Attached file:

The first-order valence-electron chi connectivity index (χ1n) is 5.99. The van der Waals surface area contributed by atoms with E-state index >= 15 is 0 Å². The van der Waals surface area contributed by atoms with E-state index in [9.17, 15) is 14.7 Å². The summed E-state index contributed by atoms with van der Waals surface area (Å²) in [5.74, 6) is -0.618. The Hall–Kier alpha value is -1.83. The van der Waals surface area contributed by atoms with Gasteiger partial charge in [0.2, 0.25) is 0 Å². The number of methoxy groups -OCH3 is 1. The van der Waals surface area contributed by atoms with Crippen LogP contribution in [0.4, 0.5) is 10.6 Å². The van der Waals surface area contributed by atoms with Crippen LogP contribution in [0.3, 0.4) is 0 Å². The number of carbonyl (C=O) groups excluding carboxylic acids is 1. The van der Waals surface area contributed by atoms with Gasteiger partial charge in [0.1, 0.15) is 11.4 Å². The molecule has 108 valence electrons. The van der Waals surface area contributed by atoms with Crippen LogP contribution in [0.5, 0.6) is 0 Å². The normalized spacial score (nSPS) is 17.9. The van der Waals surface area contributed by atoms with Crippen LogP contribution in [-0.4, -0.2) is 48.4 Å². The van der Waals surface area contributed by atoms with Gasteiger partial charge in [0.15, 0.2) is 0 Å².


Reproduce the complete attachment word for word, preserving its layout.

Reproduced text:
The first-order valence-electron chi connectivity index (χ1n) is 5.99. The van der Waals surface area contributed by atoms with E-state index >= 15 is 0 Å². The van der Waals surface area contributed by atoms with E-state index in [9.17, 15) is 14.7 Å². The summed E-state index contributed by atoms with van der Waals surface area (Å²) in [5.74, 6) is -0.618. The Hall–Kier alpha value is -1.83. The van der Waals surface area contributed by atoms with Gasteiger partial charge in [0.2, 0.25) is 0 Å². The number of methoxy groups -OCH3 is 1. The van der Waals surface area contributed by atoms with Crippen LogP contribution in [0.4, 0.5) is 10.6 Å². The van der Waals surface area contributed by atoms with Crippen LogP contribution in [0.3, 0.4) is 0 Å². The number of carbonyl (C=O) groups excluding carboxylic acids is 1. The van der Waals surface area contributed by atoms with Gasteiger partial charge in [0.1, 0.15) is 11.4 Å². The molecule has 108 valence electrons. The van der Waals surface area contributed by atoms with Crippen LogP contribution in [0.5, 0.6) is 0 Å². The normalized spacial score (nSPS) is 17.9. The van der Waals surface area contributed by atoms with Crippen LogP contribution in [-0.4, -0.2) is 48.4 Å². The van der Waals surface area contributed by atoms with Gasteiger partial charge in [0.15, 0.2) is 0 Å².